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Blue spaces improve mood and well-being

A new study from Barcelona Institute for Global Health (ISGlobal) suggests that blue spaces such as beaches, lakes, or rivers provide mental health benefits. The experts report that short walks in areas that feature water can improve one’s mood and overall well-being.

As part of the BlueHealth project, the researchers analyzed the physical and mental responses of 59 individuals before and after exposure to various settings.

During one week, participants spent 20 minutes each day walking across a beach in Barcelona. During a second week, the individuals spent 20 minutes a day walking along city streets. 

For the third week of the experiment, the participants were instructed to spend the same amount of time relaxing indoors.

Before, during, and after each activity, the heart rate and blood pressure of each participant was measured. The experts also used surveys to assess well-being and mood.

“We saw a significant improvement in the participants’ well-being and mood immediately after they went for a walk in the blue space, compared with walking in an urban environment or resting,” said study co-author Mark Nieuwenhuijsen.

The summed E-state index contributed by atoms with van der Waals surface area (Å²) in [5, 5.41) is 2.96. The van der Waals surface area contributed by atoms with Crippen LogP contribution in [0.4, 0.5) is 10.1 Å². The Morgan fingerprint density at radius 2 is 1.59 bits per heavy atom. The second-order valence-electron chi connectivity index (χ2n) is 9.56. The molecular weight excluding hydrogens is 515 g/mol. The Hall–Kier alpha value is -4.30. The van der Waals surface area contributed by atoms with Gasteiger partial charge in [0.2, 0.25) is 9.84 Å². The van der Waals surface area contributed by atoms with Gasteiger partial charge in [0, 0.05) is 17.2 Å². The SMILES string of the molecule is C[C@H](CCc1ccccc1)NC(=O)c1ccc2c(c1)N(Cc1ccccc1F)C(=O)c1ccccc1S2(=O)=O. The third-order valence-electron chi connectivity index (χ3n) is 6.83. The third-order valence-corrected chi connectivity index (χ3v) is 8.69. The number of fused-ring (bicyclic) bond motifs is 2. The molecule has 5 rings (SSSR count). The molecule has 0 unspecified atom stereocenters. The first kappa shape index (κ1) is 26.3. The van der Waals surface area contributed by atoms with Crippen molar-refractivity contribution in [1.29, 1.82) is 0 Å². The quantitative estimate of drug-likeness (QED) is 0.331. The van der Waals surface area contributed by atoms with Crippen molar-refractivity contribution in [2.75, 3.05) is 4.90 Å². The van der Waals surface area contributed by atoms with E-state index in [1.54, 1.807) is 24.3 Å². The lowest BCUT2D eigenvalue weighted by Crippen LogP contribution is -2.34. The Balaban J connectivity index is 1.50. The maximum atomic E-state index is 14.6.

After taking a short walk on the beach, participants reported improvements in their mood, vitality, and mental health. 

“Our results show that the psychological benefits of physical activity vary according to the type of environment where it is carried out, and that blue spaces are better than urban spaces in this regard,” said study lead author Cristina Vert.

While cardiovascular health benefits were not identified, the researchers believe this was due to the short duration of the oceanfront walks.

“We assessed the immediate effects of taking a short walk along a blue space,” said Vert. “Continuous, long-lasting exposure to these spaces might have positive effects on cardiovascular health that we were not able to observe in this study.”

Previously, ISGlobal studies have documented specific health benefits associated with green spaces, including improved focus and attention in children, lower risk of obesity, and slower physical decline in adults. The new study provides evidence that blue spaces are favorable to mental health.

“According to the United Nations, 55 percent of the global population now lives in cities,” said Nieuwenhuijsen. “It is crucial to identify and enhance elements that improve our health – such as blue spaces – so that we can create healthier, more sustainable and more liveable cities.”

The study is published in the journal Environmental Research.

By Chrissy Sexton, Staff Writer


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